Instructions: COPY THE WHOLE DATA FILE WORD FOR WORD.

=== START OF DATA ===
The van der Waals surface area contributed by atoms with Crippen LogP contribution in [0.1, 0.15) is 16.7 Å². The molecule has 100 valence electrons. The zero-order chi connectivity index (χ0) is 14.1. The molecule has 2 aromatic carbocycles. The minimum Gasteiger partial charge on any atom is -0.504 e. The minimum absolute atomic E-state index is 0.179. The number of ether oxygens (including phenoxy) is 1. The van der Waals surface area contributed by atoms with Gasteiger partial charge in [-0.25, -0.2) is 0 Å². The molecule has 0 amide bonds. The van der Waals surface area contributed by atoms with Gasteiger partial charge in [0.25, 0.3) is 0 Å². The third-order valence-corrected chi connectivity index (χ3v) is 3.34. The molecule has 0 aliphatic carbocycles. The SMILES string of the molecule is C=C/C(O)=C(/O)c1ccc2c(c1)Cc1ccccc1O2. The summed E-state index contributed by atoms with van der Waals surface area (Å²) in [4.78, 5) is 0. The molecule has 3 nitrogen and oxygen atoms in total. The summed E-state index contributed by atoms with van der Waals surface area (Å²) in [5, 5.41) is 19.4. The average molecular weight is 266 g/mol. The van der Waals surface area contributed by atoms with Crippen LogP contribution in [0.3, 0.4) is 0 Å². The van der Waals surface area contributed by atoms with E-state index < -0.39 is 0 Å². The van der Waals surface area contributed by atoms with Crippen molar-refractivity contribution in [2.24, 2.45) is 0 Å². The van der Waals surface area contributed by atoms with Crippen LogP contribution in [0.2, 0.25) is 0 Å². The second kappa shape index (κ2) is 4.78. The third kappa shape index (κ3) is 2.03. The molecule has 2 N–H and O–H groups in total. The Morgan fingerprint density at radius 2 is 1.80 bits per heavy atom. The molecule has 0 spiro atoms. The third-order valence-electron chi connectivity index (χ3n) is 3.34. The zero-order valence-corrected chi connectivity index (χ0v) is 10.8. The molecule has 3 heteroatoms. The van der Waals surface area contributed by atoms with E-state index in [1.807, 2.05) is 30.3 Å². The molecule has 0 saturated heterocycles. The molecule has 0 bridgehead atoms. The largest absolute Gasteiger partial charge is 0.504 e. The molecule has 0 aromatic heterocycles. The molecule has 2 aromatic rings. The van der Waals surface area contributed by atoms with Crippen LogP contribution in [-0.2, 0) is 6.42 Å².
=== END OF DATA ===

The van der Waals surface area contributed by atoms with Crippen LogP contribution in [0.1, 0.15) is 16.7 Å². The molecule has 100 valence electrons. The zero-order chi connectivity index (χ0) is 14.1. The molecule has 2 aromatic carbocycles. The minimum Gasteiger partial charge on any atom is -0.504 e. The minimum absolute atomic E-state index is 0.179. The number of ether oxygens (including phenoxy) is 1. The van der Waals surface area contributed by atoms with Gasteiger partial charge in [-0.25, -0.2) is 0 Å². The molecule has 0 amide bonds. The van der Waals surface area contributed by atoms with Gasteiger partial charge in [0.25, 0.3) is 0 Å². The third-order valence-corrected chi connectivity index (χ3v) is 3.34. The molecule has 0 aliphatic carbocycles. The SMILES string of the molecule is C=C/C(O)=C(/O)c1ccc2c(c1)Cc1ccccc1O2. The summed E-state index contributed by atoms with van der Waals surface area (Å²) in [4.78, 5) is 0. The molecule has 3 nitrogen and oxygen atoms in total. The summed E-state index contributed by atoms with van der Waals surface area (Å²) in [5, 5.41) is 19.4. The average molecular weight is 266 g/mol. The van der Waals surface area contributed by atoms with Crippen LogP contribution in [0.3, 0.4) is 0 Å². The van der Waals surface area contributed by atoms with E-state index < -0.39 is 0 Å². The van der Waals surface area contributed by atoms with Crippen molar-refractivity contribution in [2.24, 2.45) is 0 Å². The van der Waals surface area contributed by atoms with Crippen LogP contribution in [0.2, 0.25) is 0 Å². The second kappa shape index (κ2) is 4.78. The third kappa shape index (κ3) is 2.03. The molecule has 2 N–H and O–H groups in total. The Morgan fingerprint density at radius 2 is 1.80 bits per heavy atom. The molecule has 0 spiro atoms. The third-order valence-electron chi connectivity index (χ3n) is 3.34. The zero-order valence-corrected chi connectivity index (χ0v) is 10.8. The molecule has 3 heteroatoms. The van der Waals surface area contributed by atoms with E-state index in [1.807, 2.05) is 30.3 Å². The molecule has 0 saturated heterocycles. The molecule has 0 bridgehead atoms. The largest absolute Gasteiger partial charge is 0.504 e. The molecule has 0 aromatic heterocycles. The molecule has 2 aromatic rings. The van der Waals surface area contributed by atoms with Crippen LogP contribution in [-0.2, 0) is 6.42 Å².